Baucus helped facilitate China’s introduction into the World Trade Organization, which was finalized on December 11, 2001. At a hearing of the Senate Finance Committee on June 6, 2002, Baucus expressed hope, tempered with some skepticism, that China’s entrance into the WTO would spur “greater opportunities” for U.S. businesses as well as the reform of governance inside China.
“[One] reason WTO accession is so important to the United States involves the potential broader impact of the reforms China must undergo,” Baucus wrote in his opening statement. Reforms implemented to bring China into compliance with WTO regulations “should contribute to the development of a more open, market-oriented society in which not only are the people bound by the laws and regulations, but so will be the government.”
In late 2013, President Obama nominated Baucus to the post of U.S. ambassador to China. This was after Baucus had strongly criticized the implementation of the Affordable Care Act, of which the Montana senator was the “chief architect,” according to his Chamber of Commerce biography; there was speculation at the time that the appointment was made partly to stymie the senator’s criticisms.
During his confirmation hearing in January 2014, Baucus told the Senate Foreign Relations Committee, “I’m no real expert on China.” Eventually confirmed as ambassador despite his stated lack of expertise, Baucus took up the post at a sensitive moment in U.S.–China relations. Human-rights lawyer Chen Guangcheng, who had attempted to prosecute state officials for implementing a policy of forced abortions, escaped house arrest by fleeing to the U.S. Embassy in 2012, and was eventually granted asylum in the U.S. along with his family. Baucus continued to highlight human-rights concerns during his tenure as ambassador.
Speaking of his time as ambassador in early 2017 after President Trump replaced him, Baucus called Trump’s decision to speak with Taiwanese president Tsai Ing-wen, and willingness to publicly question the One-China policy, “a major blunder, huge mistake.” (China views Taiwan as an inseparable part of its territory, while Taiwan guards its status as an independent nation.)
Trump “has forgotten diplomacy is a lot more complicated than that,” Baucus told the Washington Post. “He’s forgotten Taiwan and one-China is nonnegotiable. . . . Tibet is not negotiable to China. But we have to ask ourselves: ‘What are our bottom lines?’” The former ambassador also offered criticism of the Obama administration for being “weak” and lacking strategic vision with respect to China, warning that the “authoritarian” country was “going to test us.”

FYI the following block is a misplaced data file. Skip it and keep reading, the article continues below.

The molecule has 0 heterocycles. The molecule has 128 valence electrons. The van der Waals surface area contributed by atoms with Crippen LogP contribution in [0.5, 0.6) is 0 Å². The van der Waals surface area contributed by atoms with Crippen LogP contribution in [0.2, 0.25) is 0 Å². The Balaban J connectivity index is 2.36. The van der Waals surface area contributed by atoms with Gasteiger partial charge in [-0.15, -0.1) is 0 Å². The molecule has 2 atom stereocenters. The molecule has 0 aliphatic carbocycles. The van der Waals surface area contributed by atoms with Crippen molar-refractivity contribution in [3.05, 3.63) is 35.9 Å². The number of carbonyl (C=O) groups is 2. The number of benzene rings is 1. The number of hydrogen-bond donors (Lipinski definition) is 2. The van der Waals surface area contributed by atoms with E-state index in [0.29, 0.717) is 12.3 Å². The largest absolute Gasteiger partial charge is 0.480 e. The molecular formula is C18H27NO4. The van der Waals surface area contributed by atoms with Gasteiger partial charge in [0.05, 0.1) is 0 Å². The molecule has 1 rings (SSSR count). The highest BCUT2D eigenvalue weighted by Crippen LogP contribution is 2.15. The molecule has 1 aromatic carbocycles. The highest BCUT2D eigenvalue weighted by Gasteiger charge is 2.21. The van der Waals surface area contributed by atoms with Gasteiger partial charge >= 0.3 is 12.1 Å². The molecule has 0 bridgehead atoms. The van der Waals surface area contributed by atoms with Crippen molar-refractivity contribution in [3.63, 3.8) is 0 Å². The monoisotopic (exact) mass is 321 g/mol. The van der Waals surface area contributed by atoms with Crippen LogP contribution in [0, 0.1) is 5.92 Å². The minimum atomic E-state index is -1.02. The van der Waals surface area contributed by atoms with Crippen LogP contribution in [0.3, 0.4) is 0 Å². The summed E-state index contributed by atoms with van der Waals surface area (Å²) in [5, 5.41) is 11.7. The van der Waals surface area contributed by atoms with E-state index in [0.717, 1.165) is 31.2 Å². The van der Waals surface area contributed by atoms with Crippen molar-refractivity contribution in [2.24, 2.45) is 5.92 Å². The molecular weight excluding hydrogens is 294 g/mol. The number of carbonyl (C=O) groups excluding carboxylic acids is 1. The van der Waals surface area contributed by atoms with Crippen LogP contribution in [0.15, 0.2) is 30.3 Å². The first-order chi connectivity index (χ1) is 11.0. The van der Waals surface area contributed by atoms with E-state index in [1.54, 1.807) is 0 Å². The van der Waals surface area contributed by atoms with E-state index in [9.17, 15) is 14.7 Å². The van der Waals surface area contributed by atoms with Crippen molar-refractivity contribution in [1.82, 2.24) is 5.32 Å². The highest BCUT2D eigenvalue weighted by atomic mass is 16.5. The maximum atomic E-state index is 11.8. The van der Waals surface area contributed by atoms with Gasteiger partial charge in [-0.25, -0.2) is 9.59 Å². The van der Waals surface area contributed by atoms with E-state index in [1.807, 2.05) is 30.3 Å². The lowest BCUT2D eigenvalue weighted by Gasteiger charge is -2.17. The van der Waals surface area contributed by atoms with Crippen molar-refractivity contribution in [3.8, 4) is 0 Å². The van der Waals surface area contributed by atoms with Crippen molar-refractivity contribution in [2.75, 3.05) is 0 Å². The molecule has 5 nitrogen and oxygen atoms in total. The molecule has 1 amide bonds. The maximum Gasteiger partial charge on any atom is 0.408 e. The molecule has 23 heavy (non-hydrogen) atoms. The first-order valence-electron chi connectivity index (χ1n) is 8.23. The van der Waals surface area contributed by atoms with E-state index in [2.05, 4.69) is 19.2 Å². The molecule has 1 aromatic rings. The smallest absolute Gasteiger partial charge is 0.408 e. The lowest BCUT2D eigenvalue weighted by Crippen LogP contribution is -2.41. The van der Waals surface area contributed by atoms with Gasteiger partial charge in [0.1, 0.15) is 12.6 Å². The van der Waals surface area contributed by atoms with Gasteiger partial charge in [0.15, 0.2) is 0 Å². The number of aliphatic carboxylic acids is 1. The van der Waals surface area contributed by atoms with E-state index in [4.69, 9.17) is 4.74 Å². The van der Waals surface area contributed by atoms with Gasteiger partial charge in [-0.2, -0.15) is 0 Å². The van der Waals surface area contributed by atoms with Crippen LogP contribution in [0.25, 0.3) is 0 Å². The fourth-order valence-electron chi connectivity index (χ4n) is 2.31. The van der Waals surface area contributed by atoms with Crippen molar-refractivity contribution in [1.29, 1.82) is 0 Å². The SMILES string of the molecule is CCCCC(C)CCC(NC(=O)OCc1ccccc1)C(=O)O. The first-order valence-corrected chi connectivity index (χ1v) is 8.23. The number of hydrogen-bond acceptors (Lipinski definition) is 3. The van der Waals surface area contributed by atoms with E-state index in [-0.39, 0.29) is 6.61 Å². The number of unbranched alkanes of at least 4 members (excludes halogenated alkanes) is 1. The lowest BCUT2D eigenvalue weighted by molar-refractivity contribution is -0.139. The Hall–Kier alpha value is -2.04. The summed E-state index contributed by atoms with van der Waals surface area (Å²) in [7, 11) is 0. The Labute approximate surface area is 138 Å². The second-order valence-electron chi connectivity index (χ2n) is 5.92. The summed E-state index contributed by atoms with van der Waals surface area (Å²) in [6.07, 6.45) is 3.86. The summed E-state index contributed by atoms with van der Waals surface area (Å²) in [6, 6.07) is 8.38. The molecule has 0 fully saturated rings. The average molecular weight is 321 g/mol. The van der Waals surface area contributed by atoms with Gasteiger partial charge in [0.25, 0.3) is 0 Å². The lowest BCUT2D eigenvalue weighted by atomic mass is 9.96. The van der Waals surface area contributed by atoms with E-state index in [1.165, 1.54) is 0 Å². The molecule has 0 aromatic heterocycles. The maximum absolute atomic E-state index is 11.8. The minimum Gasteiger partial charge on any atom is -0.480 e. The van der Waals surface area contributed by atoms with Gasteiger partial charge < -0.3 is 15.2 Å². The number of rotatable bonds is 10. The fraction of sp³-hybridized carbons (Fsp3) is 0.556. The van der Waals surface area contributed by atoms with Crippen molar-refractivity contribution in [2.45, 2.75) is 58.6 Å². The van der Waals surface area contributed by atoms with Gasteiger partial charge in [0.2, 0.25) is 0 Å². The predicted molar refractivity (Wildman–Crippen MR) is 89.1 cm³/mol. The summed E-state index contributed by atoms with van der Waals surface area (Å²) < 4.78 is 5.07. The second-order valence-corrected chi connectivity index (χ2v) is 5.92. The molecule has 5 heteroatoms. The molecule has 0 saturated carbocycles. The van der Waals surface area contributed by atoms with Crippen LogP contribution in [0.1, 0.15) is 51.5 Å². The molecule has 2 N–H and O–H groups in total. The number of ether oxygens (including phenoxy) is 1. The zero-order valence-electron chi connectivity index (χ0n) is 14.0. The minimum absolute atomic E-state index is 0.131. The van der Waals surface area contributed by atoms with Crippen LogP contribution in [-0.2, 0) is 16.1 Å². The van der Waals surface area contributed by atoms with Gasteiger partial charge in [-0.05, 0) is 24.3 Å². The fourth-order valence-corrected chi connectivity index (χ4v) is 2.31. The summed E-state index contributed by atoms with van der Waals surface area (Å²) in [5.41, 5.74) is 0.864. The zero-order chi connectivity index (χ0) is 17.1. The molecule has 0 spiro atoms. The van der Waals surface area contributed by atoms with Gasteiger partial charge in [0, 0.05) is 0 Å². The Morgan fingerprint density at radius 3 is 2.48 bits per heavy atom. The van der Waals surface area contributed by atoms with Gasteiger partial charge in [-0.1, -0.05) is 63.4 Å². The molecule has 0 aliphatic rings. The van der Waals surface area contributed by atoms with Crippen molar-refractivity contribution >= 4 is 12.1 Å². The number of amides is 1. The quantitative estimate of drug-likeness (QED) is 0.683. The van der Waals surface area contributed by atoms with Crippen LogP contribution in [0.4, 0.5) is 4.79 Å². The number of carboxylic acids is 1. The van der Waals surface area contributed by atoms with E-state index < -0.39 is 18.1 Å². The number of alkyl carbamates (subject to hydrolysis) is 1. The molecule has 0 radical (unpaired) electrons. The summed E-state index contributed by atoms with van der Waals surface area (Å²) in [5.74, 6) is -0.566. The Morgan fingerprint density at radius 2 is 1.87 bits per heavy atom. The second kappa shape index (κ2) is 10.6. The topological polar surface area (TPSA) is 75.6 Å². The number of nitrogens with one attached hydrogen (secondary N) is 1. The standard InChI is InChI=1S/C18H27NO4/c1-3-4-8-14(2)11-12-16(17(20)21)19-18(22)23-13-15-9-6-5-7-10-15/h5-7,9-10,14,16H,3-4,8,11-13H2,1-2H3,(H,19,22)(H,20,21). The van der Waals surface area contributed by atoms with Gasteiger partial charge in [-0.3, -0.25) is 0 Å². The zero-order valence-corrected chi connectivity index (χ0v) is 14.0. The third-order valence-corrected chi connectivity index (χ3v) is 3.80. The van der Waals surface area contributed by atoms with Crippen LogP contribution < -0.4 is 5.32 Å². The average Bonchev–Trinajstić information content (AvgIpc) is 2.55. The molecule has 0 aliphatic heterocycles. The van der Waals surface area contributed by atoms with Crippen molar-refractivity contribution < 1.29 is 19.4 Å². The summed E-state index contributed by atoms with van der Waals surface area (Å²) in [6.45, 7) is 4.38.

These statements reveal an underlying tension in Baucus’s comprehension of U.S.–China relations. On one hand, the ambassador was not ignorant of China’s human-rights abuses and believed that the Obama administration did not condemn them strongly enough. On the other, Baucus accepted as “nonnegotiable” policies that to this day underpin China’s authoritarian nature (on “One China” and Tibet). He called for more pressure on China but consistently sought to keep the overall U.S.–China trade relationship intact. Thus, Baucus implicitly rejected using one of the strongest sources of leverage available to the U.S.
It was the Trump administration that rebelled against the premises of the U.S.–China trade relationship. By 2018, the U.S. was running a $378.6 billion trade deficit with China, and in 2019 both countries began imposing extensive tariffs on imports from the other in an escalating trade war. In the middle of these developments, Baucus opined that the Chinese could become even stronger than the U.S.
“The Chinese are so tough, they can withstand more pain, in my judgement, than can Americans,” Baucus told CNBC’s Squawk Box. “The Chinese respect strength more than any other people. . . . I think they can smell weakness better than any other people.”
The U.S. is currently grappling with the fallout of the two-decade outsourcing of business and manufacturing to China. It is undeniable that these policies have resulted in an economic windfall for certain American businesses. However, the idea that the introduction of American business practices would simultaneously “export” American values to China has been dashed. As the National Basketball Association discovered in fall 2019, when you play in China, you play by Chinese rules.
With the spread of the coronavirus pandemic, American voter sentiment has turned sharply against China. Both Republicans and Democrats have questioned why supply chains of essential goods, especially medical equipment needed to fight the coronavirus, remain anchored in China. Senator Josh Hawley (R., Mo.), who has established himself as one of the foremost skeptics of the global-trade regime’s status quo, has even called to disband the World Trade Organization that Baucus and countless U.S. officials helped China to join.
In light of these developments, it is possible that Max Baucus believes that he can play a role in diffusing U.S.–China tensions. But if so, comparing Trump to Hitler, or to McCarthy, is an odd way of going about it: Baucus is feeding Chinese state propaganda outlets exactly what they want to hear.
© 2020 National Review